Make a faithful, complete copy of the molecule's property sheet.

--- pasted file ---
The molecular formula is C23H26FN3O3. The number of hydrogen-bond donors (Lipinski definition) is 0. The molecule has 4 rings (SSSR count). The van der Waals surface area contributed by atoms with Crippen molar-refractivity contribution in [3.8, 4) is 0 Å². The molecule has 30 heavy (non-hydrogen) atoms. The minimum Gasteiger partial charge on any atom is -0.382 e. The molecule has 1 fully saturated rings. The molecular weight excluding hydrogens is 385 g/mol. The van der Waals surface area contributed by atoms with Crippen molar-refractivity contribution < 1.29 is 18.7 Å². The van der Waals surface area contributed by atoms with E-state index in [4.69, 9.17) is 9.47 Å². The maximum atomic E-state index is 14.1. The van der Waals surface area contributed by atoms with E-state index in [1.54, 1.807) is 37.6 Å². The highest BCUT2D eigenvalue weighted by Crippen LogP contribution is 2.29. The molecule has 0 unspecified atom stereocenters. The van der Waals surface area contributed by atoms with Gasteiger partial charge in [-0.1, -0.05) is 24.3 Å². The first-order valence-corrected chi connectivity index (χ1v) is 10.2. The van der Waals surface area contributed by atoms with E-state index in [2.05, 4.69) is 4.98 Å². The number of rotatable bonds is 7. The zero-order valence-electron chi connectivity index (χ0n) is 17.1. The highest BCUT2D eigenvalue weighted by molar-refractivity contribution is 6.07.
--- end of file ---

The molecular formula is C23H26FN3O3. The number of hydrogen-bond donors (Lipinski definition) is 0. The molecule has 4 rings (SSSR count). The van der Waals surface area contributed by atoms with Crippen molar-refractivity contribution in [3.8, 4) is 0 Å². The molecule has 30 heavy (non-hydrogen) atoms. The minimum Gasteiger partial charge on any atom is -0.382 e. The molecule has 1 fully saturated rings. The molecular weight excluding hydrogens is 385 g/mol. The van der Waals surface area contributed by atoms with Crippen molar-refractivity contribution < 1.29 is 18.7 Å². The van der Waals surface area contributed by atoms with E-state index in [4.69, 9.17) is 9.47 Å². The maximum atomic E-state index is 14.1. The van der Waals surface area contributed by atoms with E-state index in [1.54, 1.807) is 37.6 Å². The highest BCUT2D eigenvalue weighted by Crippen LogP contribution is 2.29. The molecule has 0 unspecified atom stereocenters. The van der Waals surface area contributed by atoms with Gasteiger partial charge in [-0.1, -0.05) is 24.3 Å². The first-order valence-corrected chi connectivity index (χ1v) is 10.2. The van der Waals surface area contributed by atoms with E-state index in [2.05, 4.69) is 4.98 Å². The number of rotatable bonds is 7. The zero-order valence-electron chi connectivity index (χ0n) is 17.1. The highest BCUT2D eigenvalue weighted by molar-refractivity contribution is 6.07.